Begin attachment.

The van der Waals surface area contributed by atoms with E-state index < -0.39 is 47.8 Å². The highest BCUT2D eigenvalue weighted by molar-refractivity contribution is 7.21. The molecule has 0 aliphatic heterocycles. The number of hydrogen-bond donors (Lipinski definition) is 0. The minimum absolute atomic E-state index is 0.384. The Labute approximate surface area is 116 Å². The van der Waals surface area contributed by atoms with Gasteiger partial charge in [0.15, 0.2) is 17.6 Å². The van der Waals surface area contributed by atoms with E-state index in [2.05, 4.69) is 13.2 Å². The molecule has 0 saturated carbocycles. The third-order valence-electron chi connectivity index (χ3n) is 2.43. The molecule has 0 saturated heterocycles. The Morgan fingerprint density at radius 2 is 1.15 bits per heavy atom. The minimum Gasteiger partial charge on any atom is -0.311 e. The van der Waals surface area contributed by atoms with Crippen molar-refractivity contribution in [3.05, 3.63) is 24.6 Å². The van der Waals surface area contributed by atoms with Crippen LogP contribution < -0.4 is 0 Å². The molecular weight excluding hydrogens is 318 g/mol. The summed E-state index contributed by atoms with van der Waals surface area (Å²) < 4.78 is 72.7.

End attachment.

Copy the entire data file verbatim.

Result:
The van der Waals surface area contributed by atoms with E-state index < -0.39 is 47.8 Å². The highest BCUT2D eigenvalue weighted by molar-refractivity contribution is 7.21. The molecule has 0 aliphatic heterocycles. The number of hydrogen-bond donors (Lipinski definition) is 0. The minimum absolute atomic E-state index is 0.384. The Labute approximate surface area is 116 Å². The van der Waals surface area contributed by atoms with Gasteiger partial charge in [0.15, 0.2) is 17.6 Å². The van der Waals surface area contributed by atoms with E-state index in [2.05, 4.69) is 13.2 Å². The molecule has 0 saturated carbocycles. The third-order valence-electron chi connectivity index (χ3n) is 2.43. The molecule has 0 saturated heterocycles. The Morgan fingerprint density at radius 2 is 1.15 bits per heavy atom. The minimum Gasteiger partial charge on any atom is -0.311 e. The van der Waals surface area contributed by atoms with Crippen molar-refractivity contribution in [3.05, 3.63) is 24.6 Å². The van der Waals surface area contributed by atoms with Crippen LogP contribution < -0.4 is 0 Å². The molecular weight excluding hydrogens is 318 g/mol. The summed E-state index contributed by atoms with van der Waals surface area (Å²) < 4.78 is 72.7.